Duck Lake, Puma Mouth and Giant Pineapples
I was surprised that the tour had multiple stops along the way; the first being Lake Patococha.
This reflective black lake is known for its birdlife – ducks, flamingos and seagulls are known to flock here. ‘Pato’ means duck in Spanish and ‘cocha’ - lake in Quechua. We only had 10 min and saw only ducks, but it was still a welcome break from the hours-long bus ride.
The landscape was filled with cacti, dried bushes and lakes as we continued the bus ride up the mountains. It was hot and sunny, fit for such plants.
The second stop was much more interesting. Pumapampa is the name of the great endless plains and Pumashimi is a little heart-shaped pond (or shape of the puma’s mouth) with supposedly seven shades of blue.
I didn’t see the seven shades. Here’s a comparison of the actual pond I saw and one on the internet:
The real highlight at Pumapampa isn’t this pond but the garden of Puya Raimondi plants. These towering, black spiky plants are found only in the high Andean regions of Peru and Bolivia and they grow up to 15m tall.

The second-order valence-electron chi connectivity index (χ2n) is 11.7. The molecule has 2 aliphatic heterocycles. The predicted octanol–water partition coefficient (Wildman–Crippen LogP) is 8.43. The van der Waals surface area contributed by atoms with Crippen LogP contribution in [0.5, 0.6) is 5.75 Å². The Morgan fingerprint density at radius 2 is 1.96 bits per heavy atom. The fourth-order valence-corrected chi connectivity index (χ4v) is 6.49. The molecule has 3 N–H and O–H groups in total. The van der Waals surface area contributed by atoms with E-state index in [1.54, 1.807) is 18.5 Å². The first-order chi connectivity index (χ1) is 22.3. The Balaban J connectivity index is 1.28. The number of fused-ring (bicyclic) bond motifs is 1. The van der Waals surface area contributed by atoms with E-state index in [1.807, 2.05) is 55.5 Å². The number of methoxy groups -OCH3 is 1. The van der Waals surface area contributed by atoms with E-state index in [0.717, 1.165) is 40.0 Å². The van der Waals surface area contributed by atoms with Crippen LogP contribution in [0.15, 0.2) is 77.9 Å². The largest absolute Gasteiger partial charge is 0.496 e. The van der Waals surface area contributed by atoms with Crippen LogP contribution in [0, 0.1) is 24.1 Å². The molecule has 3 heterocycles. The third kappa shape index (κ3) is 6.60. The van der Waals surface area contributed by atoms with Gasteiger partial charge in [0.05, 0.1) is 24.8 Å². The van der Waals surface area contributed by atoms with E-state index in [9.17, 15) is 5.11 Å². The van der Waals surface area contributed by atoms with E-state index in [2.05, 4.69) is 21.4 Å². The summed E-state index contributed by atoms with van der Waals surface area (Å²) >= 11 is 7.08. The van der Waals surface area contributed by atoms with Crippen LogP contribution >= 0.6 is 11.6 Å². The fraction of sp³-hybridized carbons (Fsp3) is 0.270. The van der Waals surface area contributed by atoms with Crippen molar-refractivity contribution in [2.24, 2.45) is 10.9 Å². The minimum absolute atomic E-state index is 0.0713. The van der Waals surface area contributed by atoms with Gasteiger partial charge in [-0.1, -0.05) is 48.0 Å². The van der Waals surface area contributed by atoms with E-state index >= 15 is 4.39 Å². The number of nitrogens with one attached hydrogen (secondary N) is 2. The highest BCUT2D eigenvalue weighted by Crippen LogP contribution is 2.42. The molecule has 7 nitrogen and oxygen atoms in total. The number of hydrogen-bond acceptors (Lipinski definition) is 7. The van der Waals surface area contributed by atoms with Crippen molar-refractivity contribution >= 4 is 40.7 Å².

They are known as the world’s largest bromeliad: a type of plant in the Pineapple family. I can see the resemblance. Interestingly, they only bloom fruits once in their lifetime of 100 years.
And then, they die. What a reminder of how fragile life is in this Alpine ecosystem.
Fascinating giant pineapples indeed.
We also stopped at a ‘7 Colours Lake’ and a gaseous pond. The lake was almost dried up and the colours were not obvious. The gaseous pond was just a small waterbody that was constantly bubbling. Very forgettable.
Dried up pond, giant cacti plants and a golden barren landscape seemed fitting under the radiant sun.
Snow, Ice and Glacier
Just as Roger mentioned about his ex-wife’s temperament, the weather changed drastically. The yellow landscape was replaced by towering mountain peaks.